Performance attenuation and recovery in Gaelic games
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Background: Gaelic games match-play involves players undertaking frequent and irregular anaerobic efforts interspersed with low-intensity aerobic activity, while being regularly exposed to physical contact during contests for possession. Performance of such actions in a physically demanding environment results in performance attenuation and the development of fatigue and muscle damage. Success in Gaelic games necessitates consistent high-level performances, with athletes and coaches seeking any advantage in preparation for competition. Developing players components of fitness and optimising recovery strategy use may help increase competitive in-game workloads, reduce performance attenuation and alleviate post-match fatigue and muscle damage. Aims: This project aims to examine the performance attenuation experienced by Gaelic players, the influence of physical conditioning on these responses and the subsequent timeline and strategies of recovery utilised following match-play. Study 1 investigated performance attenuation and the timeline of post-match recovery during and following a senior club-level Gaelic football match. Creatine kinase, drop jump height, contact time, reactive strength index, countermovement jump height and a perceptual questionnaire were assessed during and up to 48 hrs post-match. Results suggest large decrements in performance and substantial multifaceted fatigue are induced by a competitive senior club-level Gaelic football match. Study 2 & 3 examined the relationship between selected components of fitness and in game workload measures, performance attenuation and post-match recovery. Player’s anthropometrics, running speed, strength, power, and aerobic capacity were assessed over two separate days, one week before a competitive match. GPS units were used to examine in-game workload measures. Results suggest that well-developed running speed, body composition and lower-body power are positively associated with competition workloads. Furthermore, measures of performance attenuation and post-match fatigue were reduced in players with well-developed aerobic capacity and lower-body strength. Study 4 & 5 investigated Gaelic athletes’ implementation and perceptions of post-exercise recovery strategies. A survey consisting of a combination of Likert scale, open-ended response and checkbox questions was administered to adult Gaelic games players of different sports, playing standard and biological sex. Sleep, hydration, strategic nutritional intake, stretching and active cool down were perceived to be the most effective strategies. In addition, an active cool down, application of cold, sleep routine, nutritional strategy and massage were the most prevalently used recovery practices by Gaelic games players. Overall, while recovery strategies with well documented efficacy are most regularly used and are rated as the most important, a distinct and possibly problematic discrepancy was identified between the implementation and perceived importance of many regenerative practices and their scientifically demonstrated efficacy.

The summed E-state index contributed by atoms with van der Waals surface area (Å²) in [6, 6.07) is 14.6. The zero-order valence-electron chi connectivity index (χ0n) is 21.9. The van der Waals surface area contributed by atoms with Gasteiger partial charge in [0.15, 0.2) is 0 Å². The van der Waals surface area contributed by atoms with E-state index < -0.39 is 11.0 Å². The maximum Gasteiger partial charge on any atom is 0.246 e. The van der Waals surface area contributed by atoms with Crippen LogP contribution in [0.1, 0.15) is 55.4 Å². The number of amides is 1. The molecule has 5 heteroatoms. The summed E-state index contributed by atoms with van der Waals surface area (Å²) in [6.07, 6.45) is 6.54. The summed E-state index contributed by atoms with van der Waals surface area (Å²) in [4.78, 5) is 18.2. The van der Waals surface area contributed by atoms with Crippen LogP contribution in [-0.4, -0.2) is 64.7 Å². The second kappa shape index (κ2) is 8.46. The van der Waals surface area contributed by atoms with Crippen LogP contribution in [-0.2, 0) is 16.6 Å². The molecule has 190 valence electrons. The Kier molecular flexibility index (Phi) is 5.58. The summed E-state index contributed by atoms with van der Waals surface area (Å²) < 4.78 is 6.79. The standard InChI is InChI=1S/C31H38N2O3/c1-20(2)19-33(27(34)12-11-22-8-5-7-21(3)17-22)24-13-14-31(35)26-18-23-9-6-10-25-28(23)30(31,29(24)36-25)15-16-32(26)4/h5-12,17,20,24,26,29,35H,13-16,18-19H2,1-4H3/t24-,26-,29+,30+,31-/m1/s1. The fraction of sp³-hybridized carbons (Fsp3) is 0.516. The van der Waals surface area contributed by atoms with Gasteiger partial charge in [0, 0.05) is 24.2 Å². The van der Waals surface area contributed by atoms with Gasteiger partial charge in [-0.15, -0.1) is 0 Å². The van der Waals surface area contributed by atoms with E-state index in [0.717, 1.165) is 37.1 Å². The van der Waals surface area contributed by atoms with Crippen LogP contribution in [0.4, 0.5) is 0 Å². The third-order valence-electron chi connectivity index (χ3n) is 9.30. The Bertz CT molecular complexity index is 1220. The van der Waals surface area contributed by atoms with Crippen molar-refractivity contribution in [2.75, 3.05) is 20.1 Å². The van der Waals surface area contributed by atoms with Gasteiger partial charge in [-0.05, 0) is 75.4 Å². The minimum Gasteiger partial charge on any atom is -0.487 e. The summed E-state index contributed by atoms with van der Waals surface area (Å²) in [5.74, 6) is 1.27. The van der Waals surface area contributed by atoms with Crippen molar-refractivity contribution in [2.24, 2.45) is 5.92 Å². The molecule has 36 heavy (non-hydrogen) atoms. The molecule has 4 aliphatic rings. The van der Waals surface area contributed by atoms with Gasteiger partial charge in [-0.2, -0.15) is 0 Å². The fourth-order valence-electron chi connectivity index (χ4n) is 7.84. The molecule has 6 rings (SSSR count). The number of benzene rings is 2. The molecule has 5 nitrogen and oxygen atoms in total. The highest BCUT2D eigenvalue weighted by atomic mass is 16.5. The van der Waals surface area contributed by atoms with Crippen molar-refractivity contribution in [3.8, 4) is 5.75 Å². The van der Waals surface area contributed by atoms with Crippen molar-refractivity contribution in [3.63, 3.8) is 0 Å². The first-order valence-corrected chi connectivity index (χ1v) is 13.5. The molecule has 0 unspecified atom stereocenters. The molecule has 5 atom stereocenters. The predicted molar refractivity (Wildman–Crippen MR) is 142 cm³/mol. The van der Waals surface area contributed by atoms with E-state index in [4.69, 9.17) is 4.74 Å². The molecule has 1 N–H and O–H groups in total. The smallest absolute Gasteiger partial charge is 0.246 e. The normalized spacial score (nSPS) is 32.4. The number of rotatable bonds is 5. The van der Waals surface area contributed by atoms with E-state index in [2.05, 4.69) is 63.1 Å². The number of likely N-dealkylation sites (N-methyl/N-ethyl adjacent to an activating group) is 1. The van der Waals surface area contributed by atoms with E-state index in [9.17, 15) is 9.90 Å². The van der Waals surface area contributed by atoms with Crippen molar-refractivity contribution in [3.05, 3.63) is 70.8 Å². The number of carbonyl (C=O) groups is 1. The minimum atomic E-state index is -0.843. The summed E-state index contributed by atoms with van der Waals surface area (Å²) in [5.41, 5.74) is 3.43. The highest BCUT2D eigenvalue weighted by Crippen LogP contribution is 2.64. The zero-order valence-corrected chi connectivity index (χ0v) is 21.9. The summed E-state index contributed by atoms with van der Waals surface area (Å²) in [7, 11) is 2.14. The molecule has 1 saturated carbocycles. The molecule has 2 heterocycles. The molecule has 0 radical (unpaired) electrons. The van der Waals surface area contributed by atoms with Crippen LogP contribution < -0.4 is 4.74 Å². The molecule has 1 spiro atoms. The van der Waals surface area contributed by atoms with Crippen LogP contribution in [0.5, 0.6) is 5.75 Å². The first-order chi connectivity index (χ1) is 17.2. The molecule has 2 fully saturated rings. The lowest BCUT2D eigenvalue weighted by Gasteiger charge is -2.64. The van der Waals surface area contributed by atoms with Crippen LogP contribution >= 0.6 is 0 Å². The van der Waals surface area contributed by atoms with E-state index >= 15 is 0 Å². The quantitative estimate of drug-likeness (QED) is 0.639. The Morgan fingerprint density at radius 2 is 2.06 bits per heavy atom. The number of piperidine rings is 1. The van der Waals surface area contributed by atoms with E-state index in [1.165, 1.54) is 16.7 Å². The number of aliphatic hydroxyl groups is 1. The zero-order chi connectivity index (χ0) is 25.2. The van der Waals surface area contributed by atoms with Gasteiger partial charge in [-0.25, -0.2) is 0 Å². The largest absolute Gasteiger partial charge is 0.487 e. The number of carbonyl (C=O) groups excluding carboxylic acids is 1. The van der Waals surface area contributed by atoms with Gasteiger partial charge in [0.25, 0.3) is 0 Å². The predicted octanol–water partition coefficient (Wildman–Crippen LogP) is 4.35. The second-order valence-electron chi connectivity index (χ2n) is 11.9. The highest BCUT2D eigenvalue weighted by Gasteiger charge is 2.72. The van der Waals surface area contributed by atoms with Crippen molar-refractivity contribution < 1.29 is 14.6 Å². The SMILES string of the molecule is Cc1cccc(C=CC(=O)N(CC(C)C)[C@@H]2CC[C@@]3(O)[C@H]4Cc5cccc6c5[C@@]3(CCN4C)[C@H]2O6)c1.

- PhD Theses 
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